pizza with ricotta, caramelized onions, and prosciutto

ricotta prosciutto pizza 5

My pizza making goes in phases. I’ll go through long stretches where, every other Friday, I’m arranging turkey pepperoni over green chile-spiked tomato sauce. If I want to get fancy, I’ll add sliced mushrooms.

ricotta prosciutto pizza 2

And then that will turn around, and each pizza for months will be different from last. Rarely do these varied pizzas have tomato sauce and mozzarella; it seems that if I’m choosing anything resembling a traditional pizza, it’s going to be topped with that pepperoni and green chile. In fact, of the last few pizzas I’ve made, this is the only one that even uses predominately Italian ingredients.

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But those ingredients make it a safe bet, because you can never go wrong with creamy fresh ricotta, salty prosciutto, and sweet onions. The original recipe made the onions into a marmalade with sugar and balsamic vinegar, but I think caramelized onions are plenty sweet on their own. I chose to add the prosciutto after removing the pizza from the oven, instead of before baking, because I find the baked prosciutto turns into little more than crisp bits of salt. Letting the heat of the pizza soften the bite-sized pieces of ham leaves their meaty flavor. Altogether, it makes for a worthy departure from pepperoni and green chile.

ricotta prosciutto pizza 4

One year ago: Turkey Ricotta Meatloaf
Two years ago: Red Kidney Bean Curry
Three years ago: Brown Rice with Black Beans
Four years ago: Mulled Cider

Printer Friendly Recipe
Pizza with Ricotta, Caramelized Onions, and Prosciutto (adapted from The New York Times via Smitten Kitchen)

1 tablespoon olive oil
1 large onion, halved and sliced
salt
pinch crushed red pepper flakes
2 ounces prosciutto, cut or torn into approximately 1-inch pieces
1 cup ricotta cheese (made from 4 cups milk, if homemade)
1 pound pizza dough, fully risen and at room temperature (⅓ of this recipe)

1. Place a pizza stone on the bottom rack of the oven and heat the oven to 500 degrees.

2. Heat the oil in a medium skillet over medium heat until shimmering; stir in the onions and a pinch of salt, and cook, stirring frequently, until the onions just begin to brown, about 8 minutes. Reduce the heat to medium-low, add the crushed red pepper flakes, and cook, stirring frequently, until the onions have softened and are medium golden brown, about 15 minutes longer.

3. Meanwhile, shape the dough into a ball. Set it aside for 10 to 30 minutes, loosely covered, to allow the gluten to relax.

4. Working on a lightly floured surface or a damp cloth, flatten the dough, then pick it up and gently stretch it out, trying to keep it as circular as possible. Curl your fingers and let the dough hang on your knuckles, moving and rotating the dough so it stretches evenly. If it tears, piece it together. If the dough stretches too much, put it down and gently tug on the thick spots. Transfer the round of dough to a large square of parchment paper; slide the parchment with the dough onto a pizza peel.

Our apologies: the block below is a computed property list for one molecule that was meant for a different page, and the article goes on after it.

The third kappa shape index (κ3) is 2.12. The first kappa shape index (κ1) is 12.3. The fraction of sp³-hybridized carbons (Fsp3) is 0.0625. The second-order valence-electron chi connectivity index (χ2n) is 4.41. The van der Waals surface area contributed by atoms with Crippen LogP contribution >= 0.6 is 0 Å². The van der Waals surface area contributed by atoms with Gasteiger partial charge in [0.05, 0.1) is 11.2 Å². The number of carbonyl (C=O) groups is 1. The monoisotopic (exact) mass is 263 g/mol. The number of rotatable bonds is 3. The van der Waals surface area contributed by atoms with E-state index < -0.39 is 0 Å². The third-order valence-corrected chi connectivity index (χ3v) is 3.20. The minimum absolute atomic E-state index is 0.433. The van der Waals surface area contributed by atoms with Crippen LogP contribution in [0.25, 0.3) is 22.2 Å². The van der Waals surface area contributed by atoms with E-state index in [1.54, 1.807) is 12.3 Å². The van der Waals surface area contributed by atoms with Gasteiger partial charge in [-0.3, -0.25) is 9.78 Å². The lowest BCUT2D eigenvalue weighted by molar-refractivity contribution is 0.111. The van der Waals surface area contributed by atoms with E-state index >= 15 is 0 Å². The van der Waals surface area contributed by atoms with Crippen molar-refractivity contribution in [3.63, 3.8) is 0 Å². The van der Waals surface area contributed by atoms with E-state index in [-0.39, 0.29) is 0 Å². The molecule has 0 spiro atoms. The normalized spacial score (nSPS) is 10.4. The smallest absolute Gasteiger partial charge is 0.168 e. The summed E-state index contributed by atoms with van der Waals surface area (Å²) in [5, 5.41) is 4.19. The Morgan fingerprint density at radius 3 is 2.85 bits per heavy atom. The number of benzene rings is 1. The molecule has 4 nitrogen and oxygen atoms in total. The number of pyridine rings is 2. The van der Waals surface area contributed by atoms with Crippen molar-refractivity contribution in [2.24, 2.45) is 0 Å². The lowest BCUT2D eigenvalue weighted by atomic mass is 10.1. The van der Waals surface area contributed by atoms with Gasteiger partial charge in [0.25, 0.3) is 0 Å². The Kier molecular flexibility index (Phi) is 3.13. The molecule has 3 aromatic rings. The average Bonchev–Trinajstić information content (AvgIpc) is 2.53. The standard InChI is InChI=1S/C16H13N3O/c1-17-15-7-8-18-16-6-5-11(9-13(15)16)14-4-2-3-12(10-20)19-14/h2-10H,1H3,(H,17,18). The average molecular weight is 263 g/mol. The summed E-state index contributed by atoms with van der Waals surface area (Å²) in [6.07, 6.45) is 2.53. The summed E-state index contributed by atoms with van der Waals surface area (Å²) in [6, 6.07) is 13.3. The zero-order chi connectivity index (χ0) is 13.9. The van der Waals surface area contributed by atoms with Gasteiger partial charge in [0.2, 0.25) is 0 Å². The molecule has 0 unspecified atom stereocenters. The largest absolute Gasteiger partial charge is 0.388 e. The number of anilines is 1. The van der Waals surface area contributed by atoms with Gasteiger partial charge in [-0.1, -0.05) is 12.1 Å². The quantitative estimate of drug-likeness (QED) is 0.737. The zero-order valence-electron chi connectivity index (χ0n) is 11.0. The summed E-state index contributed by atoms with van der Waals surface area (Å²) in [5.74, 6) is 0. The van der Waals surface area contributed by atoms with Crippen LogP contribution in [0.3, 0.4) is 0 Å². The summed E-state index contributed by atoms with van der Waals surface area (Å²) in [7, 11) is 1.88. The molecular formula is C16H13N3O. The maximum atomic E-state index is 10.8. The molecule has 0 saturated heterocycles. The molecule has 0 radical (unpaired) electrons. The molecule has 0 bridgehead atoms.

5. Spread the ricotta evenly over the dough, then evenly disperse the onions over the ricotta. Slide the pizza with the parchment onto the hot baking stone. Bake for 8-10 minutes, until the crust is browned around the edges. Transfer the pizza to a cooling rack without the parchment. Top with the prosciutto. Let the pizza rest for 5 minutes before serving.

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Comments

  1. What a wonderful combination of pizza toppings. I have been on a caramelized onions kick lately and am putting them on everything.

  2. It’s hard to think of better things than caramelized onions, especially when they’re cooking on your stove. Leave the prosciutto off a few slices, add some arugula, and I’m so there!

  3. I am totally obsessed with creative flavors for homemade pizza right now! Just did a butternut squash + caramelized onions + goat cheese + sage that I bet would be outstanding with prosciutto. Also caramelized onions are the best. I don’t think I can ever go back!

  4. i love the idea of ricotta on pizza. delish!

  5. I absolutely love this creative trio of toppings! Onions are a must on any pizza, and I can’t wait to try this one!

  6. I love different pizza toppings than the traditional. Can’t say I really get sick of the traditional toppings either! This is such a simple and delicious sounding combination!

  7. Cherise says:

    I question I’ve always had is, how do you stop the water retained in the ricotta from making the dough all soggy?

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